A perfect example of this dynamic at play is the complexity created by the preferential rates currently in effect for long-term capital gains and dividends. These special rates are a huge giveaway to the very wealthiest Americans, and they are also an enormous driver of complexity: One tax expert has estimated that fully one-third of the Internal Revenue Code and accompanying regulations would be unnecessary if income from labor and capital were taxed at the same rate. This is because the differential creates enormous incentives to classify as much income as possible as tax-preferred capital gains or dividends—this incentive drives an arms race between tax lawyers and Congress/IRS that necessitates ballooning regulations, ever-more-creative accounting and recordkeeping, and extensive litigation.
This effect can be seen across the income tax code, as each special tax break introduced by Congress spawns more creative accounting requiring more detailed regulations. Legislation is then frequently needed to clamp down on the worst inequities and abuses created by special preferences—creating even more complexity. The current alternative minimum tax, legislation to close the carried interest loophole, and enactment of the Buffett Rule, which would assure that millionaires pay an effective tax rate above that of ordinary Americans, would be unnecessary if tax fairness were assured in the regular tax code.
These problems are even more pronounced on the business side, where the stakes are high and armies of lawyers and accountants stand at the ready to take advantage of any special breaks. One prominent example is “deferral”: U.S. multinationals that do business overseas are allowed to put off paying taxes on their overseas profits indefinitely, until they “repatriate” these profits to the United States. This creates an incentive to move real economic activity—jobs and assets—overseas, but it also creates an enormous incentive to play accounting games that move book profits offshore. By designating profits as “overseas income,” corporations can put off paying U.S. taxes indefinitely or until another “one-time only” repatriation holiday. Without the big tax preference for foreign profits created by deferral, there would be no reason for American corporations to set up shell subsidiaries in the Cayman Islands and contort their business and accounting practices to move money through those subsidiaries. Our business tax rules are full of special-interest breaks that increase complexity and compliance costs while allowing America’s largest and most profitable corporations to avoid paying taxes.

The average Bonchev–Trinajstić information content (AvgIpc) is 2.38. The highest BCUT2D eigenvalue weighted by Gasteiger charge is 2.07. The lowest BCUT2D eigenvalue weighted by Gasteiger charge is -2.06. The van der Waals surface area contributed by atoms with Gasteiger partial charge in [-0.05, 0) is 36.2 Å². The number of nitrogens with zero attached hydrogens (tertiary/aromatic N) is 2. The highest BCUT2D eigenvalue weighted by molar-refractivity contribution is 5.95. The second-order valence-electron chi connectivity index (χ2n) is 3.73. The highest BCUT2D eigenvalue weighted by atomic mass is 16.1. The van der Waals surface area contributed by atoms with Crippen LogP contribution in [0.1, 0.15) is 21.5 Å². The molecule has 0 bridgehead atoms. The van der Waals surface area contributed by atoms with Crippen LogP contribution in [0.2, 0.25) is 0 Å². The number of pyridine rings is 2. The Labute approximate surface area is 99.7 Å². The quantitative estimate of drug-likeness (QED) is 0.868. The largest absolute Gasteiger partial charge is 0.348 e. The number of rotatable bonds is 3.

Simplicity means making tax credit compliance easier for working families and students